October 5, 2016

Documenting Apollo

Tom Coleman
@tmeasday
Last updated March 27, 2020

If you haven’t visited Apollo’s documentation in a while, you might notice it’s a little different now— we’ve recently overhauled our developer site from the ground up.

The new site is about a lot more than a beautiful new theme however; we’ve totally restructured how our documentation is organized.

Guide-oriented documentation

The vision was to structure the documentation as a guide to help you get your app built, rather than a dry list of API functions (although we still do have API docs of course!).

With that in mind, we’ve produced two primary guides for our JavaScript GraphQL client — one for React and one for Angular 2. These are the the view layers that have the most mature integrations with Apollo, and as such we’ve tried to orient our documentation around how to get things done with those technologies.

As an example, rather than describing Apollo’s Optimistic UI support in the abstract as an API for our vanilla JS library, and leaving it up to you to figure out how to use it, we show you exactly how to use it in both React and Angular, with appropriate code examples for each.

Hopefully our list of recipes gives you the boost you need to get your GraphQL-based application off the ground and lets you focus on what actually matters: your app!

As a bonus, this round of documentation updates includes a first explanation of how to start using our iOS client and some information about how to get more involved in our developer community.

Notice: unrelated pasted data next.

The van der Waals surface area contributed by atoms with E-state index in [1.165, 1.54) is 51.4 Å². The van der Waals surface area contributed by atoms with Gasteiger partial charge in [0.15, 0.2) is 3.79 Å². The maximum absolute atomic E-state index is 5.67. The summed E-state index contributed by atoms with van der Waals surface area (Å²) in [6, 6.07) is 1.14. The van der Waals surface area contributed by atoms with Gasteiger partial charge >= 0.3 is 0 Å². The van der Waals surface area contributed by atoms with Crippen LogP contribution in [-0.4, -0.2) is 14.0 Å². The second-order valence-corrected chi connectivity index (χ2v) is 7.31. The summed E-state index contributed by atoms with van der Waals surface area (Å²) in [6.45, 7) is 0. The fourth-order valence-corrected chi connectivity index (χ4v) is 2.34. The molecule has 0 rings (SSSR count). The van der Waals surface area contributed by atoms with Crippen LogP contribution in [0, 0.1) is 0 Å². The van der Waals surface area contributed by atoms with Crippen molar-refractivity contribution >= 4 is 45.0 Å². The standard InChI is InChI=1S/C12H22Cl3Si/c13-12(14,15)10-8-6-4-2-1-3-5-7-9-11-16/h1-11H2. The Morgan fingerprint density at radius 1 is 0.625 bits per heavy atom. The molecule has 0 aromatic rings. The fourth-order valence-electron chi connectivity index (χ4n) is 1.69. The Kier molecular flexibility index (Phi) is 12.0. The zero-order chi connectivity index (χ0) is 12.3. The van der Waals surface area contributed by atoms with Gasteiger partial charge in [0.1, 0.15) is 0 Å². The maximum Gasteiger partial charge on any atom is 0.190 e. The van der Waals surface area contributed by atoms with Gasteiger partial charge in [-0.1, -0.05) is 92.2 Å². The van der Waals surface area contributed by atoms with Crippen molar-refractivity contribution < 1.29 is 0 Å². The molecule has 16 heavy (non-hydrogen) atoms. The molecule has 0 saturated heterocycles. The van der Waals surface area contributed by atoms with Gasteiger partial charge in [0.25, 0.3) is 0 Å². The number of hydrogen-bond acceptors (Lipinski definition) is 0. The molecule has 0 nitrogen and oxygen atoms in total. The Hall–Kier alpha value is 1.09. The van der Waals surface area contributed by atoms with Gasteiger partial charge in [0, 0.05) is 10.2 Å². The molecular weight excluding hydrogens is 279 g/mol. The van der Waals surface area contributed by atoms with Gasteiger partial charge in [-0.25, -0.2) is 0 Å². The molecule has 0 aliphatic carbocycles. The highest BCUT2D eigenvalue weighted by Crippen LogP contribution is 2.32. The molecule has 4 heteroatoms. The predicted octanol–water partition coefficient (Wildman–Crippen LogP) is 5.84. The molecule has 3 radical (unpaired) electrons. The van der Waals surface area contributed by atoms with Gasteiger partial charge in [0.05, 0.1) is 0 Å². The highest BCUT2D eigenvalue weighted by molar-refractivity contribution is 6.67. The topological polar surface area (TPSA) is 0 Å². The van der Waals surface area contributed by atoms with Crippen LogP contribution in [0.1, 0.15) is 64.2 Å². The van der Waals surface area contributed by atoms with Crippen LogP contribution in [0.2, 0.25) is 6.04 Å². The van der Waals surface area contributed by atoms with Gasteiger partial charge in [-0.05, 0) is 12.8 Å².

New Apollo landing page

Alongside all that great new content, we’ve put together a brand new developer landing page which explains the key benefits of Apollo Client and showcases simple code snippets showing how to do queries, mutations (and soon subscriptions!) using all our major client technologies.

Those snippets use a simple, common “Hello World” example server and show you how to implement the same basic list query and mutation. We’ve also been excited to see some emerging integrations (such as the VueJS integration and the Polymer integration) demonstrating different ways to implement the same example application. We’re investigating ways to make those new integrations more visible.

We’ll keep moving forward with these examples, and in the weeks to come you should see further examples for our iOS client, as well as some simple examples of our brand new subscription support. Check back soon!

All of the new stuff

All in all, there is a lot to see at the new dev.apollodata.com domain. Here’s the full list:

I’ll bet even the most seasoned Apollo developer will find something new and interesting. If you see anything that can be improved, please open a pull request on GitHub!

Written by

Tom Coleman

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